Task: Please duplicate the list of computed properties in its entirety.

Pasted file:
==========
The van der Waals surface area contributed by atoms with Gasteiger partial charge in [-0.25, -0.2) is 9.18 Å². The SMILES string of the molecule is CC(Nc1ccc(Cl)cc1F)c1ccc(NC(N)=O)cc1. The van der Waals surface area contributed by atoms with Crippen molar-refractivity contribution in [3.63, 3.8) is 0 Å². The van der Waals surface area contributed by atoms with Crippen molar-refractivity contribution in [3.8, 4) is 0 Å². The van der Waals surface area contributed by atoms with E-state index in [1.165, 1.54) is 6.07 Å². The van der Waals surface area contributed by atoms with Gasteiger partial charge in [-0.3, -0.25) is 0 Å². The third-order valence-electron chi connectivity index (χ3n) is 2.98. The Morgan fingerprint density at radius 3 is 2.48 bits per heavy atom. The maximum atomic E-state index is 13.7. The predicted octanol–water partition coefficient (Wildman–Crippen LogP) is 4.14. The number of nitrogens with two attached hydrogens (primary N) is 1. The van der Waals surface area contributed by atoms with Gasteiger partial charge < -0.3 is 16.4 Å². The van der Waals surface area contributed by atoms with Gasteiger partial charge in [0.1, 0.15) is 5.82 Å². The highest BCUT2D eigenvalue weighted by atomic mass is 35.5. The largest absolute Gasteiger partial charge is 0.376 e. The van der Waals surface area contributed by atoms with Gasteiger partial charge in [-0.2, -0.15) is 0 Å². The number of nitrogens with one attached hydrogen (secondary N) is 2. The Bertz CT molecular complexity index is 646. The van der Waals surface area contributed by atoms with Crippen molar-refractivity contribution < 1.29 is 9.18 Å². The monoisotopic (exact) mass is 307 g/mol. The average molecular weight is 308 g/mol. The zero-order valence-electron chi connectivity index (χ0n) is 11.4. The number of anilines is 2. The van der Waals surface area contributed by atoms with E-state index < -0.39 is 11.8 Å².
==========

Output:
The van der Waals surface area contributed by atoms with Gasteiger partial charge in [-0.25, -0.2) is 9.18 Å². The SMILES string of the molecule is CC(Nc1ccc(Cl)cc1F)c1ccc(NC(N)=O)cc1. The van der Waals surface area contributed by atoms with Crippen molar-refractivity contribution in [3.63, 3.8) is 0 Å². The van der Waals surface area contributed by atoms with Crippen molar-refractivity contribution in [3.8, 4) is 0 Å². The van der Waals surface area contributed by atoms with E-state index in [1.165, 1.54) is 6.07 Å². The van der Waals surface area contributed by atoms with Gasteiger partial charge in [-0.3, -0.25) is 0 Å². The third-order valence-electron chi connectivity index (χ3n) is 2.98. The Morgan fingerprint density at radius 3 is 2.48 bits per heavy atom. The maximum atomic E-state index is 13.7. The predicted octanol–water partition coefficient (Wildman–Crippen LogP) is 4.14. The number of nitrogens with two attached hydrogens (primary N) is 1. The van der Waals surface area contributed by atoms with Gasteiger partial charge < -0.3 is 16.4 Å². The van der Waals surface area contributed by atoms with Gasteiger partial charge in [0.1, 0.15) is 5.82 Å². The highest BCUT2D eigenvalue weighted by atomic mass is 35.5. The largest absolute Gasteiger partial charge is 0.376 e. The van der Waals surface area contributed by atoms with Gasteiger partial charge in [-0.2, -0.15) is 0 Å². The number of nitrogens with one attached hydrogen (secondary N) is 2. The Bertz CT molecular complexity index is 646. The van der Waals surface area contributed by atoms with Crippen molar-refractivity contribution < 1.29 is 9.18 Å². The monoisotopic (exact) mass is 307 g/mol. The average molecular weight is 308 g/mol. The zero-order valence-electron chi connectivity index (χ0n) is 11.4. The number of anilines is 2. The van der Waals surface area contributed by atoms with E-state index < -0.39 is 11.8 Å².